Force Test–Part 1: It’s All About Atmosphere

After spending a couple hours with the just-released, free-to-play version of Star Wars: The Old Republic, I’ve already seen some good, some not so good and some very intriguing things.

For starters, the cinematics in SWTOR are amazing. I had seen one of them before (the forest battle between troopers, Sith and Jedi), but the opening cinematic is stunning.

Once I got past the opening, I got to make my character. The transaction-based options are immediately apparent from the get go. While all of the classes are available to F2P players, only three of the species (Human, Cyborg and Zabrak) are available. Of course, you can purchase the other ones if you want. So, I made a female cyborg Smuggler, who is in league with the Galactic Republic.

The character customization options are decent, as there are several different versions of each feature to choose from (hair, eyes, etc.), but not the granular type of customization that offers infinite options for customization. Nonetheless, I was happy with the look of my character and moved on to the proper game.

The Galactic Republic storyline has its own cinematic, which was the one I’d seen before in previews (the aforementioned forest battle).

My storyline began as my character flew into Ord Mantell, a planet embroiled in a civil war. As soon as I began interacting with NPCs, the familiar Bioware conversation system came into play, and it works just as well here as in their other games. There wasn’t a lot of time for chit chat though, as there was a separatist attack going on that I needed to get out there and deal with.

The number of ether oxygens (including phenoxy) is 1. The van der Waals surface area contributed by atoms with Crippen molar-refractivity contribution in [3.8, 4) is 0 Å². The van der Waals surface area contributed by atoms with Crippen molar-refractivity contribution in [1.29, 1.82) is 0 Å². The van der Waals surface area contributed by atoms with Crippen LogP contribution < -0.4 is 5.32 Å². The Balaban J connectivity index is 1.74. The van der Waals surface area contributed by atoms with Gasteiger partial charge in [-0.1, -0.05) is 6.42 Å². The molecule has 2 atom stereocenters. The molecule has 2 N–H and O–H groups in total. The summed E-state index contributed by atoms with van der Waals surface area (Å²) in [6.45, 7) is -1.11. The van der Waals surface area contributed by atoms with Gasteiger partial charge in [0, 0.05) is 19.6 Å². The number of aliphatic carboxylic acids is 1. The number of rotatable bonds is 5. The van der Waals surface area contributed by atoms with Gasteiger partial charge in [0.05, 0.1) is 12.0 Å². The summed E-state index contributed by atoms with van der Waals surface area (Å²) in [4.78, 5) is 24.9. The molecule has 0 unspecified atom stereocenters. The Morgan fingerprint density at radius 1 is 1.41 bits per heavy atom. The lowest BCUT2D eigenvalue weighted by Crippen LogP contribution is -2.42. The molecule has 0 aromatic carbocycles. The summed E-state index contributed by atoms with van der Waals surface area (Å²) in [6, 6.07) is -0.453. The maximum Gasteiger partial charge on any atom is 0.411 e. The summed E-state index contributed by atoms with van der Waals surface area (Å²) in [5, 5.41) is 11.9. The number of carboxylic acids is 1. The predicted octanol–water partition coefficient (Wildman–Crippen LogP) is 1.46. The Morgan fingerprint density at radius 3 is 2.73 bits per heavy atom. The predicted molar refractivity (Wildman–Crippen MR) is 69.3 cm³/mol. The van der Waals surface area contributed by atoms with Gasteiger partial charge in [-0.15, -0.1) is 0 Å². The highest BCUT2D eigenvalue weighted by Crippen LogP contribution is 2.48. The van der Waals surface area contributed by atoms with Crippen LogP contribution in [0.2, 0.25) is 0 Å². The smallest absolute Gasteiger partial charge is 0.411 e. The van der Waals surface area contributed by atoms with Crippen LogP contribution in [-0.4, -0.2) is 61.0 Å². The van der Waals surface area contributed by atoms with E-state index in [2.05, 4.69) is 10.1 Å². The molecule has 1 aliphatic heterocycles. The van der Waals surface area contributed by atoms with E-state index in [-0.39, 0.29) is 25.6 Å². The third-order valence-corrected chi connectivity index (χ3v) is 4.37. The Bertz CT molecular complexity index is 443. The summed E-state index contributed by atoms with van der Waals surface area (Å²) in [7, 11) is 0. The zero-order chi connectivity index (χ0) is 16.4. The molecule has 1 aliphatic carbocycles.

Ironically, the combat is where I had the least amount of fun with the game in my first session. It’s very much the typical MMO style on combat–clicking on enemies, powers and abilities assigned to number keys, etc. The familiar pattern of ‘use an ability-wait for it to recharge-use it again’ feels the same in SWTOR as in other MMOs. I don’t know what I was expecting, but the combat is certainly not going to be the thing that keeps me coming back to SWTOR.

But I will be coming back, and it’s the rest of the SWTOR package that will be the reason. The Star Wars setting, the rich conversation system, and the desire to see my storyline play out are already making me think about this game when I’m not playing it.

I’ll spend some more time with it over the next week and be back to post again.